3 Links I Love: Regionals Get Together, Emirates Talks, The TWA Font

Links I Love

This weeks’ featured link:

Southern Airways Announces Strategic Minority Investment By SkyWest, New Alliance Between the CompaniesSouthern Airways Express
Well if this isn’t a neat little move. I assume Southern Airways Express needed capital. SkyWest needs pilots. So, SkyWest gives Southern some money for a stake, then Southern sets up a pilot flow-through agreement. Southern operates under Part 135, so it can have pilots with fewer than 1,500 hours. Once they hit that level, however, then they can go anywhere. This should funnel them all in to SkyWest. I don’t know how much was paid or what stake was purchased, but if the price is fair, this is a win-win for everyone.

Image of the Week: This is an interesting look by IATA at how air travel and democracy may be correlated. You can read the entire study. Source: Economist Intelligence Unit, IATA

Two for the road:

Emirates maps out a new route network without the A380Arabian Business
I always find it interesting to listen when Emirates CEO Tim Clark talks. It’s strange to hear him telegraph that he’s interested in more fifth freedom flying to the US. That’s not going to go over well politically.

TWA’s long-lost typeface embodied the golden age of flying. Now it’s being rebornFast Company
What’s this? An article that allows airline and font geeks to come together? Huzzah! The TWA Hotel at JFK is getting more hype than any I’ve seen before. I can’t way to see it sometime.

7 comments on “3 Links I Love: Regionals Get Together, Emirates Talks, The TWA Font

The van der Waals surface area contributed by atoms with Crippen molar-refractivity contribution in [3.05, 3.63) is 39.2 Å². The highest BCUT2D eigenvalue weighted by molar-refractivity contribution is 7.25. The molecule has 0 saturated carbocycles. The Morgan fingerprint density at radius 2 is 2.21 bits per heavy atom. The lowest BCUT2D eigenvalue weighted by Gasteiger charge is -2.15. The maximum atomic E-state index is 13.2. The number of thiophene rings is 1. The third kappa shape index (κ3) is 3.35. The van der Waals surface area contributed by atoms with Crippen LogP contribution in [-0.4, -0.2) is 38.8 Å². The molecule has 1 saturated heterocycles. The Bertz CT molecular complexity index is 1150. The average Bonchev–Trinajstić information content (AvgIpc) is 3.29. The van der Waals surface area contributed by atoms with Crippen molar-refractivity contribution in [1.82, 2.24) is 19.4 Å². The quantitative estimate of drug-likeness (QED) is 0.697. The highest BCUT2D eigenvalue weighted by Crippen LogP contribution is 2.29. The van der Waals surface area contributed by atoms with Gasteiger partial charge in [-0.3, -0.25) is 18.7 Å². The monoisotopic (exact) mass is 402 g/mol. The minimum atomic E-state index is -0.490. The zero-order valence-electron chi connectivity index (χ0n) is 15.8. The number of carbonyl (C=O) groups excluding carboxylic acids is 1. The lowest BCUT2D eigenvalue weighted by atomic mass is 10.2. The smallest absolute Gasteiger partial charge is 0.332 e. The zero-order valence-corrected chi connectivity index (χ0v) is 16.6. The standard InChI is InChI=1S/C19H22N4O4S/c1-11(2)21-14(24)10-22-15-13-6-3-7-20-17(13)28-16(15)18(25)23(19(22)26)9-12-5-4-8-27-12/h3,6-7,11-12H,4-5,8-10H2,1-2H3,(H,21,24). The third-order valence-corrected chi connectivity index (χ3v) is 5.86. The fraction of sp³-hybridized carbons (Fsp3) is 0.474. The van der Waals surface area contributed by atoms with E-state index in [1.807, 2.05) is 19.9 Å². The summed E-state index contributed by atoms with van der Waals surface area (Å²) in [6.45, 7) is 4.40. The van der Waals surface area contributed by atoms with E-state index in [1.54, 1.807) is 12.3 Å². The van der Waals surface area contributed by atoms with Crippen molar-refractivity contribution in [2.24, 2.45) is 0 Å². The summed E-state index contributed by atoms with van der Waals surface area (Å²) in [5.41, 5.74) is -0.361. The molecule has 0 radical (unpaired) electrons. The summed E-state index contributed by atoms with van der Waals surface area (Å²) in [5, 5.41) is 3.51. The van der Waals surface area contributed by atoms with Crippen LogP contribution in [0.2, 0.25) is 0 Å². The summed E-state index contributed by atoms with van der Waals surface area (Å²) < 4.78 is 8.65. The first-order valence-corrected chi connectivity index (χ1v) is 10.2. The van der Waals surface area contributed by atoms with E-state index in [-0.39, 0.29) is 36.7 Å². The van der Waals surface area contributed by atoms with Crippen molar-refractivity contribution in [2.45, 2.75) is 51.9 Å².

1. GoodMorning Cannot get the TWA article up – I am an ex TWA Purser and really interested in this article . Please send me a link.
    Thanks very much for your follow up

  2. The graph from IATA looks to me like a somewhat spurious relationship. I would be inclined to instead see 2 somewhat separate links:
    1 – democracy leading to countries being higher income
    2 – wealthy counties having higher levels of air connectivity
    Countries which have oil/gas wealth but do not have democracy still have plentiful air connectivity

    There is probably a weaker link in that democracy leads to people wanting (and being able) to travel more, and also that high levels of air connectivity leads to ideas from abroad being imported and increasing pressure on corrupt Governments to democratise but I’m not sure this graph can show either of these 2 links particularly effectively

    1. Have to agree – if you omit a few outliers that are dependent on connecting traffic, the correlation between democracy and air links becomes more of a correlation between disposable income and air links, with a few poorer countries (e.g. Greece) represented because of the disproportionate amount of its economy devoted to tourism.

      The chart also doesn’t adjust for the fact that Europeans use trains much more extensively than other parts of the world.

      And on more democratic side of the chart, I think they may be playing a little fast and loose with the definition of “full democracy”. For example, why is Ireland apparently considered more democratic than Germany or the UK? Why would Canada be considered more democratic than the UK, considering the Canadian political system is based on the Westminster model?

  3. Politicians in Washington rarely agree on anything, but they’re almost universally hostile to more Fifth Freedom flights for Emirates. As they should be. This isn’t a for-profit airline, and it’s unfair to make USA airlines compete further with such a subsidized foreign carrier. Especially since Fifth Freedom rights are rare in US commercial aviation. I do not believe Clark would be foolish enough to poke the bear. But we’ll see. Honestly, he’s foolish to even bring up the subject: it’s more ammo to be used against his airline by his for-profit competitors.

  4. The chart is anti-American in that it ranks other authoritarian countries as more democratic than the United States.

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